So why did the city sell the skateboard park equipment for $1?
When the Brainerd Parks and Recreation Department reported the sale of skateboard park equipment earlier this week, a few residents expressed surprise at the sale amount.
The park board accepted a $1 bid for the equipment from Mount Ski Gull.
Tony Sailer, Brainerd Parks and Recreation director, said the city put out a notice with the Minnesota Recreation and Parks Association accessible to every city in the state with a parks and recreation department. Mount Ski Gull was the sole bidder. Mount Ski Gull will be responsible to move the equipment for use in its snowboard park. Legally, the city can donate equipment to another city but has to go out for bids when selling to a business or nonprofit.
“The park board’s thought was it is essentially staying in the area and at least it’s going to be used and a lot of the skateboarders are snowboarders,” Sailer said.
The city originally purchased the equipment with a donated $100,000 grant from KABOOM! The skateboard park equipment was installed in 2004. After issues of vandalism and a broken concrete pad, the city closed the park last March. The city estimated the cost to replace the concrete pad was $20,000. Sailer said that is a considerable sum, especially in tight economic times.
When downtown business owner Nila Patrick first approached the park board about finding another site for the skateboard park, the board extended the deadline by three months to give her more time. On Jan. 28, Patrick told the park board her group was no longer interested in the skateboard park equipment.
“We just flat out could not reopen it,” Sailer said of the park, noting the cost for the concrete did not take into consideration the added money to fix equipment. And with broken and damaged concrete, Sailer said the real issue was an opinion by the League of Minnesota Cities that Brainerd should close the skateboard park because it presented a liability.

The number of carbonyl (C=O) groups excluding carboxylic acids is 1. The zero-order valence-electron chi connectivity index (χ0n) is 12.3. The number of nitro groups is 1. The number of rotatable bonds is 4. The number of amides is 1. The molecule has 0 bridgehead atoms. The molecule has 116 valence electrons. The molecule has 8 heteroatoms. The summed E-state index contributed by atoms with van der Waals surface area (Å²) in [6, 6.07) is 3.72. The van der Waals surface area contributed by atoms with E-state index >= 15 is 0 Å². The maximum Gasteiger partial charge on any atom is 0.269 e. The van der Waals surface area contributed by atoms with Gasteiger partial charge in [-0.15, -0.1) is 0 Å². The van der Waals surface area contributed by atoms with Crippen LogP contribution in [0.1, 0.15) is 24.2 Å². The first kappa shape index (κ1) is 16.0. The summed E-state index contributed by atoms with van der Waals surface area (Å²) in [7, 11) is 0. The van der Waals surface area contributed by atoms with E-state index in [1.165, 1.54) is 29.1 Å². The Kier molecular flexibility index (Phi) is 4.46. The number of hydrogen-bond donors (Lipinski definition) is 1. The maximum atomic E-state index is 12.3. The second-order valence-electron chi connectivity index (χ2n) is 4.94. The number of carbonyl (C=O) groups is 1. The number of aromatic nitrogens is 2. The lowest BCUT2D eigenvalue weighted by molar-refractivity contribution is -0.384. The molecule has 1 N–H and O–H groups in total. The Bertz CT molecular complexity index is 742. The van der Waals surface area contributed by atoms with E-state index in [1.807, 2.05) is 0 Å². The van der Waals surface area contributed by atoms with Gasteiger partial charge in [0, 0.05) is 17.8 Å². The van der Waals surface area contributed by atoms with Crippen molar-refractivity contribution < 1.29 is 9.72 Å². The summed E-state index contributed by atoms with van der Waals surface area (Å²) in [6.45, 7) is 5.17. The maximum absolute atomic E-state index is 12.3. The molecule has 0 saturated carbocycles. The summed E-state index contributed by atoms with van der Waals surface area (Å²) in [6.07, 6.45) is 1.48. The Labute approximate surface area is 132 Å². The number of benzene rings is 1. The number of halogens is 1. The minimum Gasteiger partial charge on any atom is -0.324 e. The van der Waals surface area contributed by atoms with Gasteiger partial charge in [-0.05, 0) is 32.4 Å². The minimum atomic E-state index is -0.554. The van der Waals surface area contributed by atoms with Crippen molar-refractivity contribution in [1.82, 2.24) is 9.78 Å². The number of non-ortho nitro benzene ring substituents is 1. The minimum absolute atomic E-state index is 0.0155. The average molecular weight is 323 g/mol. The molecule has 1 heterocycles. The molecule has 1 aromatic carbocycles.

Sailer said people may be forgetting the recent cost of maintenance for Jaycees Park in southeast Brainerd. He said crews were constantly going there to paint over graffiti and make repairs. However, that cost can’t be laid solely at the feet of the skateboard park. Sailer said there was never evidence for a tie-in to skateboarders regarding vandalism and it would be an unfair assumption without proof. Much of the damage to the concrete pad, Sailer said, came from bicycle use of the equipment.
Shortly after the skateboard park was closed, the city used a donation from the Jaycees to put in security cameras. Two groups of kids, one with three young people and one with two, were picked up vandalizing the park. The vandals were identified and the city received restitution from them. One of the groups hit a couple of other parks as well.
“The camera itself slowed down the vandalism down there,” Sailer said. Jaycees Park is more secluded and is the city’s most vandalized park. Sailer said there wasn’t much vandalism before but at that time there weren’t a lot of amenties at the park either.
The skateboard park in Crosby is not known to have similar vandalism issues, but it is next to the city’s police station. Sailer said to his knowledge the park in Perham and the one in Bemidji haven’t had issues. In Detroit Lakes, Sailer said vandalism had the city shut the park down temporarily.
Sailer said people have remarked the city is putting in a $15,000 dog park while removing an activity for children. However, he said the funding for the dog park was entirely from a donation and wasn’t coming from taxpayers.
Some residents suggested selling the skateboard park equipment for scrap to bring in more than a $1. Sailer said the park board thought by taking the bid from Mount Ski Gull the equipment could still be used within the community.
“We didn’t just make a snap decision on this,” Sailer said. “We followed all the procedures we were supposed to follow and we looked at other angles, too. It just didn’t work out.”
Brainerd initially got the donation of the equipment because the city had an existing concrete slab and had fabricated metal ramps there prior to the KABOOM! donation. Sailer said it may not have been an ideal location. On the other hand, he said the park’s more remote setting didn’t give people the right to spray paint it constantly and damage the equipment.
Sailer credited Kindboards, a downtown Brainerd business involving skateboards, for working to cleanup the site and put the word out in the community against the vandalism.
“They went out there and at their own expense painted over all that stuff even after the park was closed,” Sailer said. “A lot of credit goes out to those guys. I’m sure it was a just a few bad apples and that ruins it for everybody some times.”
Sailer said he’s dealt with a lot of the kids from the skateboard community and they’ve been good kids. And the grafitti issued paled to the concern for the liability with the concrete pad, Sailer said.
“I’m not putting all the blame on the skateboarders by any means,” Sailer said. “It came down to it became a liability issue and we had to shut it down because of that.”